Fired for Being Ethical

I received a letter from a woman in India who was recently fired for being ethical and upholding her values and principles. Here’s her story:

What to Do after Being FiredI’m from eastern part of India. I have work experience of 14 years in IT. Last April 2014, I joined a start-up company as Technical Lead & Project Manager as they wanted my expertise to help the company grow.

Things were good till I hired an ex colleague of mine as my junior. After a month into this company, she started having an affair with the top boss and was virtually running the company in disguise. The top boss wanted to fire everyone whom she didn’t like.

The first in the line was our HR. Since I was the most senior employee they wanted to use me in firing her. They offered me a hefty hike if I did. But I didn’t do it as my professional ethics prevented me.

Then that boss started spreading among the employees that I am not that competent and the company had incurred loss due to my inefficiency. When HR asked for the detailed list of the projects cancelled due to my inefficiency, the boss wasn’t able to furnish it.

On 13th January, 2015, I took a day off due to my severe back pain. On that day, the company mailed me my termination letter effective from 14th January, 2015. The mail didn’t carry any company letterhead, digital signature. It was just a plain mail format.

Since then have started applying for new jobs and I am not hiding the fact that I was terminated. But please advise me what I should say about the reason of termination. I can’t go this deep when asked by the new company.

First of all, bravo for standing up for your ethics. Personally, you have paid a price with your career, however, your morals are intact and that compass will land you with the right organization in the future.

Second,  the fact that the company terminated you in the way they did is not surprising. Start-up companies may not have their policies and procedures in place like a large organization.

When you believe you have been fired for being ethical, it can put you in a difficult position. In your interview, if you have stated that you were fired which is completely accurate, your future employer wants to know why.

What do you say? Know that if you go into any details about your previous employer it will reflect badly on you, especially if the employer is well-known in your community. You don’t want to be known as the person spreading negative comments about them.

It is important to keep it light and high level. Avoid going into the details. In this situation, it would be perfectly acceptable to say that your values or approach to business was very different from your previous employer. If questioned about what you mean – then avoid saying what the employer did or did not do and emphasize what you do and how you like to work.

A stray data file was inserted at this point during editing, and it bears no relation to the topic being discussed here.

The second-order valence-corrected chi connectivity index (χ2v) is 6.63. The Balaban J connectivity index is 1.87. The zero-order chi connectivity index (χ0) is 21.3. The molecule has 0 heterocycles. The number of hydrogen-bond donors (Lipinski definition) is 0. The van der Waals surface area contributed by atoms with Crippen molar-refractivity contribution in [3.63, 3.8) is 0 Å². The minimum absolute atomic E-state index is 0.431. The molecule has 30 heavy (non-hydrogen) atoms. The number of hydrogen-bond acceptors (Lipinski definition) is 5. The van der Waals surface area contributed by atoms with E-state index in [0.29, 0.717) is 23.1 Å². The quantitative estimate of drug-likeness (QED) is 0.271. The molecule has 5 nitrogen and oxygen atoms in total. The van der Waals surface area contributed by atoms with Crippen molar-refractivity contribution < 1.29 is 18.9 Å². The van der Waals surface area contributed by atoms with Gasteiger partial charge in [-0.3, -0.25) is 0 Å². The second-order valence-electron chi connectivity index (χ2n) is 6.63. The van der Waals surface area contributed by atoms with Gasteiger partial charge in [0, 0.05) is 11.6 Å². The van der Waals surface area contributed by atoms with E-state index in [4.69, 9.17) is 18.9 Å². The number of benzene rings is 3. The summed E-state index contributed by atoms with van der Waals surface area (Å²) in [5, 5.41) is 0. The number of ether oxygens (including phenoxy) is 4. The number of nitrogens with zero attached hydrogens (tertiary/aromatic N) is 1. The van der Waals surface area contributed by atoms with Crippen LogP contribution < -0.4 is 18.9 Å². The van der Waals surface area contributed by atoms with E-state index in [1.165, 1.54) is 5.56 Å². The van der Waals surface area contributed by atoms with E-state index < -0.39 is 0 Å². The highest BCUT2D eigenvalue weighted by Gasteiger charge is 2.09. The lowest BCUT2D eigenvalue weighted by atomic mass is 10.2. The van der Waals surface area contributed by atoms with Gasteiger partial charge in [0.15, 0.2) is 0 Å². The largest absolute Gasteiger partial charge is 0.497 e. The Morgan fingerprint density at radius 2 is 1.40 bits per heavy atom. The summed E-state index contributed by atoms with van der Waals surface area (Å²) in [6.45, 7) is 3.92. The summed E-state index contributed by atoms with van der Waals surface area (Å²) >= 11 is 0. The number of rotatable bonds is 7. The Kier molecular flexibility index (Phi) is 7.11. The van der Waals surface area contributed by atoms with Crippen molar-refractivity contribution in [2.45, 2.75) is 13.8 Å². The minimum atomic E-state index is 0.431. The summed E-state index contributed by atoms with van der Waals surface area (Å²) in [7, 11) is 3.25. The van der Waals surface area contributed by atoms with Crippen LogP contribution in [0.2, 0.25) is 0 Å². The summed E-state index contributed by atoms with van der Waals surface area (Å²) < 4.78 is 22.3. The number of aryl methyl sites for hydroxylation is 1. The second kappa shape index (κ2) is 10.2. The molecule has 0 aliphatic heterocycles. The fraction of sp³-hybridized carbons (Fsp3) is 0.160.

Another approach is to tackle the business size – that is only if you decide start-ups are not for you. Some people thrive on having procedures and processes in place; others want the excitement and challenge of the unknown. As you found out there are trade-offs. Start-ups can run amok quickly without a clear set of values.

For more information on how to craft your specific response, consider investing in your future with my eBook: What to Do After Being Fired. It will help you get past those hurdles more quickly even if you were fired for being ethical.

My Take on Toxic Work Environment

There’s a new term being thrown around – toxic work environment. It’s a catchy phrase. To be honest, I am not sure I like it. While I fully understand that your work environment could bad for you, toxic refers to something being caused by a toxin or poison – something that is harmful or deadly.

You might argue that your work environment is harmful because of poor management or employee relations practices. However, companies that thrive are addressing these issues, if not they will lose their talented employees and customers.

The other issue I have with a toxic work environment is that the starting place is negative. There is nothing more demotivating than knowing you are at the bottom of the barrel and every step you make will be scrutinized.

Instead, why not start from knowing what the organization does well and build on it? Recognize the areas where you can make progress and focus on what you are doing right. It’s hard to motivate management and employees who think their company is toxic. Once a label is embraced, turning it around is very difficult.

Let’s say your company does have a toxic work environment – perhaps it is affecting your performance or health. Then, I have to ask – Why are you still there? The choice is yours to stay or leave – even if it is a difficult one.

Fired After Failing Drug Test

What do you do if your company fires you for failing a drug test? One reader wanted some advice about what to do when the company says you have quit.